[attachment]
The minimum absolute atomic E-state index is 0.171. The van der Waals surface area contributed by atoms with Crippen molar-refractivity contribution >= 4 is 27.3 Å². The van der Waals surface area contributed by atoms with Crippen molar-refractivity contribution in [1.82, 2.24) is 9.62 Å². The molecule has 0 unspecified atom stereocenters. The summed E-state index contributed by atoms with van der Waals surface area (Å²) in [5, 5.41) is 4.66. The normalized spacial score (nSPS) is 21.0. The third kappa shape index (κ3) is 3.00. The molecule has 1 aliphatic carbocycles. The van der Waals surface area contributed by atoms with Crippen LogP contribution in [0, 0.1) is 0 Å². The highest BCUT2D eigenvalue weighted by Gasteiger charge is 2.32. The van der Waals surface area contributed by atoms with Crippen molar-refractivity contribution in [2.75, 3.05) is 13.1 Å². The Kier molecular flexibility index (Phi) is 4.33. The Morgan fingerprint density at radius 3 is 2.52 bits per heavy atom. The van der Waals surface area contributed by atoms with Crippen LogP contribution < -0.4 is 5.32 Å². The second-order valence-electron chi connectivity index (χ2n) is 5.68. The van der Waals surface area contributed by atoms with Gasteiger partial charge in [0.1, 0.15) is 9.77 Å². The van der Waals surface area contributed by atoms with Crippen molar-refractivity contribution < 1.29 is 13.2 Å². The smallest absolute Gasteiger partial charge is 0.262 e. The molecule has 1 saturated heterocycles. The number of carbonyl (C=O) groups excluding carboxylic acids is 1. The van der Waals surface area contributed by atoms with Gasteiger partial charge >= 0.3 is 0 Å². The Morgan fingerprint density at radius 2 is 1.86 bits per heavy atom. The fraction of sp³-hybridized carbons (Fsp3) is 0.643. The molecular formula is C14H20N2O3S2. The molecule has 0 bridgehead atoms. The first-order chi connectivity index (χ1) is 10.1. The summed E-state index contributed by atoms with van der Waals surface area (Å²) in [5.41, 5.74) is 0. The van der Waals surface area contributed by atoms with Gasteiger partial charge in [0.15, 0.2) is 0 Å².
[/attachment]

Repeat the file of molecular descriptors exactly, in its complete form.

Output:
The minimum absolute atomic E-state index is 0.171. The van der Waals surface area contributed by atoms with Crippen molar-refractivity contribution >= 4 is 27.3 Å². The van der Waals surface area contributed by atoms with Crippen molar-refractivity contribution in [1.82, 2.24) is 9.62 Å². The molecule has 0 unspecified atom stereocenters. The summed E-state index contributed by atoms with van der Waals surface area (Å²) in [5, 5.41) is 4.66. The normalized spacial score (nSPS) is 21.0. The third kappa shape index (κ3) is 3.00. The molecule has 1 aliphatic carbocycles. The van der Waals surface area contributed by atoms with Crippen LogP contribution in [0, 0.1) is 0 Å². The highest BCUT2D eigenvalue weighted by Gasteiger charge is 2.32. The van der Waals surface area contributed by atoms with Crippen molar-refractivity contribution in [2.75, 3.05) is 13.1 Å². The Kier molecular flexibility index (Phi) is 4.33. The Morgan fingerprint density at radius 3 is 2.52 bits per heavy atom. The van der Waals surface area contributed by atoms with Crippen LogP contribution < -0.4 is 5.32 Å². The second-order valence-electron chi connectivity index (χ2n) is 5.68. The van der Waals surface area contributed by atoms with Gasteiger partial charge in [0.1, 0.15) is 9.77 Å². The van der Waals surface area contributed by atoms with Crippen molar-refractivity contribution < 1.29 is 13.2 Å². The smallest absolute Gasteiger partial charge is 0.262 e. The molecule has 1 saturated heterocycles. The number of carbonyl (C=O) groups excluding carboxylic acids is 1. The van der Waals surface area contributed by atoms with Gasteiger partial charge >= 0.3 is 0 Å². The Morgan fingerprint density at radius 2 is 1.86 bits per heavy atom. The fraction of sp³-hybridized carbons (Fsp3) is 0.643. The molecular formula is C14H20N2O3S2. The molecule has 0 bridgehead atoms. The first-order chi connectivity index (χ1) is 10.1. The summed E-state index contributed by atoms with van der Waals surface area (Å²) in [5.41, 5.74) is 0. The van der Waals surface area contributed by atoms with Gasteiger partial charge in [0.15, 0.2) is 0 Å².